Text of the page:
Annual Conference summary – Second session
How to build a more resilient & sustainable food and agriculture system: what have we learnt from the energy crisis that enables us to overcome the challenges and exploit the opportunities?
Friday, Apr 07, 2023
Opening the discussion, Catherine Geslain-Lanéelle, Director Strategy and policy analysis, DG AGRI, European Commission, pointed out that the EU had been very good at delivering food security for its citizens, but at the expense of the environment and climate. Remedial action was now necessary.
Policy makers have a role to play by setting a clear direction, supporting key stakeholders to invest in that direction, incentivising farmers to develop more environmentally friendly practices, helping to enhance and scale these up and encouraging production of different foods and crops. This requires collective effort. Millions of farmers and key actors in the food chain are already implementing change, but “we should accelerate the transformation”.
She and her colleagues are examining how the Common Agricultural Policy could play a bigger role in supporting farmers on their journey to sustainability. This involves assessing the wider policy mix and considering services such as vocational training and advice and tools to de-risk the transition.
The pandemic and the war in Ukraine had highlighted the importance of food security and confirmed the resilience of Europe’s food chain, but exposed some weaknesses, including dependency on imports ranging from fertilisers to fossil fuels.
Shari Rogge-Fidler, President and CEO, Farm Foundation, called for “radical domestic and global collaboration” involving multi-stakeholders. She identified three essential ingredients, with farmers at the core: a policy environment that encourages rather than inhibits progress; robust markets that enable change; and empowerment of farmers “to continue to innovate, to feed and clothe the world”.
That collaboration, she pointed out, would be needed in the US between public institutions and the private sector to use constructively the “tsunami of money” the Administration is investing. The volume of funding requires extra staff to handle the complexity of implementing the new initiatives, highlighting the problem of labour shortages at both farm and government level.
Professor Tim Benton, Research Director, Emerging Risks; Director, Environment and Society Programme, Chatham House, focused on market incentives. “They do not reward sufficiently either sustainability or resilience.” Many of the properties of a resilient food system are discarded “because they are not economically incentivised within the system”. To remedy this market failure, requires different forms of regulation and a systemic response covering trade, production and repurposed subsidies, with taxes and incentives in the right place.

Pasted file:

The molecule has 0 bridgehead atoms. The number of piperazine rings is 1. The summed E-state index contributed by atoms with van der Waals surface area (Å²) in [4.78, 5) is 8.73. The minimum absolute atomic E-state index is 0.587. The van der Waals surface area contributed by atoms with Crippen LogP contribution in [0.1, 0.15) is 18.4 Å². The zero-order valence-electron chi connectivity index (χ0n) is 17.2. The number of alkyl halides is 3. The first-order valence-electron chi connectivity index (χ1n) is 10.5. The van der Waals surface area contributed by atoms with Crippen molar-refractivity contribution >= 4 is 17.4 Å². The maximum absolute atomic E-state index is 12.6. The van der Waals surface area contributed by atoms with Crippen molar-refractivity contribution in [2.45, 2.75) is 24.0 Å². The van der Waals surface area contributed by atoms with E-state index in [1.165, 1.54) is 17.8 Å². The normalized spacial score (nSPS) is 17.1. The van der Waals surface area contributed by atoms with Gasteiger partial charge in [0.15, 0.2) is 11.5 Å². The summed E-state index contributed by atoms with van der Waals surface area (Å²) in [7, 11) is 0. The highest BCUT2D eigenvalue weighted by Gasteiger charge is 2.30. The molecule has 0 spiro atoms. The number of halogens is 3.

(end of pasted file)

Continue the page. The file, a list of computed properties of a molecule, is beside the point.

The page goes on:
This calls for a “whole of society approach” and alignment of thinking and policy on health, sustainability, climate, farmers’ livelihoods and consumption for a nutritious diet – a difficult challenge since most government structures are not designed in such a way. However, just as events in 2022 had forced open a political window stimulating the EU to intervene in restructuring energy markets from the perspective of public good, he suggested, the same could apply to food.
Eva Weijber, a farmer and landowner from Sweden, explained that creating good farming conditions for the next generation was in her and her two sisters’ veins. “My view is that we don’t inherit the land from our parents. We manage it for our children.” Working with photosynthesis, their plants bind tonnes of carbon dioxide and produce food, energy and oxygen. Farmers can contribute even more to a sustainable world with the right tools and financial incentives to shape profitable and healthy businesses, she insisted.
Instead, farmers face “too many rules and legislation that affect us negatively” by taking up time and money that could be used more productively. She urged policy makers to provide “long-term commitment and less legislation”. That could include rewards to farmers for storing carbon or developing energy production using grassland and other energy crops to make bioenergy.
A speaker from the floor endorsed Ms Weijber’s view, assuring the panel farmers are “ready, able and willing” to change, but needed incentives to do so.
You can watch the whole event and exclusive interviews with the speakers on our videos page.